Friday, August 12, 2011

Jerusalem: Why we go

For the LORD looked down from his holy place on high; from the heavens he beheld the earth;

That he might hear the groan of the captive and set free those condemned to die;

That they may declare in Zion the Name of the LORD, and his praise in Jerusalem;

When the peoples are gathered together, and the kingdoms also, to serve the LORD.

Psalm 102:19-22
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We soon depart for Jerusalem. We have packed and repacked a dozen times. We are as ready as we can be. We are traveling light, carrying one bag each for the next two weeks.

As I read the Friday morning lectionary readings, I am struck by the passage above from Psalm 102. It left me reflecting on a very basic question:

Why are we going?

We will gather soon with fellow pilgrims, first with our friends and fellow sojourners from Northern California. Then we will gather with fellow pilgrims in Jerusalem -- and not just Christians. We will be with pilgrims from all over the world, drawn to this birth place of three great world religions. The Holy Hill of Zion, the place where it is said that Abraham nearly sacrificed his son, Isaac; where it is said that Jesus challenged the religious (and Roman) authorities; where it is said that Muhammad ascended to Heaven.

Pilgrims will be there from everywhere on this globe, bringing with them very different perspectives, very different stories, and very different interpretations of our common story. We will converge on a city many of think is the the home of the Almighty, the navel of the world. And we will be in a place with a long, bloody history of conquest, pogroms, purges, Crusades, occupation, warfare, intifada, unrest -- the most disputed and fought-over piece of ground on earth.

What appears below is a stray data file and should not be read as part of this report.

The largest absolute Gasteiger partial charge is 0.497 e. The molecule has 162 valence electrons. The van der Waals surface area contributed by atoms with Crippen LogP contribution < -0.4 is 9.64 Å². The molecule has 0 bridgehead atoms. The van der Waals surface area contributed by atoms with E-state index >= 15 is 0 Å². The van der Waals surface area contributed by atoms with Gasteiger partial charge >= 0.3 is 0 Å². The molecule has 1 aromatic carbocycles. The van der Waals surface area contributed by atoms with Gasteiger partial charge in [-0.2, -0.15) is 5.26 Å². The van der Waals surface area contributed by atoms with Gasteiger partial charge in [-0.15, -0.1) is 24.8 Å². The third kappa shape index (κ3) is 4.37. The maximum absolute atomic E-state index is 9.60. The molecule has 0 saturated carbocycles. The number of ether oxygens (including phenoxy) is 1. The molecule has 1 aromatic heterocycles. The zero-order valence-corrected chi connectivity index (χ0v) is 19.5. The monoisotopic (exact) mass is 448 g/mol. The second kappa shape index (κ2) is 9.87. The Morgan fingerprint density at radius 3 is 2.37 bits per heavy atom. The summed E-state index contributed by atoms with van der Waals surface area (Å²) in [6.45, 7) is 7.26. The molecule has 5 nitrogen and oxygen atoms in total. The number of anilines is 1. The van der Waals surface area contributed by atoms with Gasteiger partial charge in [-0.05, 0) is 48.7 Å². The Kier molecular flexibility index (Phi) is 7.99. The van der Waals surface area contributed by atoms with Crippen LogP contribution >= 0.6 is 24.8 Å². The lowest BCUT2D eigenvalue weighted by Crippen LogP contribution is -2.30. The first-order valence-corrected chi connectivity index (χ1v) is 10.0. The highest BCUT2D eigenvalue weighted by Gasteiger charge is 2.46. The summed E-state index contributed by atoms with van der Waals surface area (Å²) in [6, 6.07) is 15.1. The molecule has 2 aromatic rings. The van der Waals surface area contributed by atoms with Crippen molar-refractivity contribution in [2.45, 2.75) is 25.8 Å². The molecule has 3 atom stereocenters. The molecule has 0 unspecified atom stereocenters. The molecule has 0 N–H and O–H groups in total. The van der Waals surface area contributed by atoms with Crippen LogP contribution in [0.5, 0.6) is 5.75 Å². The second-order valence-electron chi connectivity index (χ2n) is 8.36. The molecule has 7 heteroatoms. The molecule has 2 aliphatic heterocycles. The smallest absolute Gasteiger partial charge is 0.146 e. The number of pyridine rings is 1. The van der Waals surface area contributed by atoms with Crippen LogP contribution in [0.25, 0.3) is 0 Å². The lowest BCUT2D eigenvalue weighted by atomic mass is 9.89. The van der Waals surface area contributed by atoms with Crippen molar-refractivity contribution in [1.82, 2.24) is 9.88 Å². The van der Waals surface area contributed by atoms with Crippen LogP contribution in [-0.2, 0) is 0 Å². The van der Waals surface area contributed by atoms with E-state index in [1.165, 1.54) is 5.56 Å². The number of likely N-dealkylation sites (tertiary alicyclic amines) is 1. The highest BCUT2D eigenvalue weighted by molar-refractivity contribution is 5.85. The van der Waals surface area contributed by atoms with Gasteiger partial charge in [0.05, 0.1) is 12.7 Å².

Why are we going?

The Psalmist helps me to articulate an answer, and perhaps it is only the beginning of an answer: We are going to the ground where the Psalmist says God heard the groans of the captives; the ground where God came to set free those who are condemned to die -- to heal them. To heal us.

From my Christian perspective, I see this ground as the place where Jesus came as the embodiment of God's compassion, the One who suffered on the Cross as a lowly human being -- as a condemned captive -- to show us a different way to live, a way of freedom and healing. And it happened right there in the Holy city where we go. We go to touch this place, to hear the story and be where all this happened. We go to feel the dust in our shoes, to enter into the story as our story.

And, as the Psalmist declares, we go to praise God in Jerusalem, "to declare the Name of Lord," and to hear others praise God, each in their own languages. We go to listen. I cannot yet imagine what that will sound like. But I can hardly wait to listen to the words, the tones, the ring of praise.

Finally, we go to serve: "When the peoples are gathered together, and the kingdoms also, to serve the LORD." 

I don't yet know what that service will look like; I don't yet know where this pilgrimage will take us in serving when we return. But ultimately, for this pilgrimage to be legitimate, it will lead to serving in a new way. Somehow.

How to find out what serving will look like? That is the point of going.

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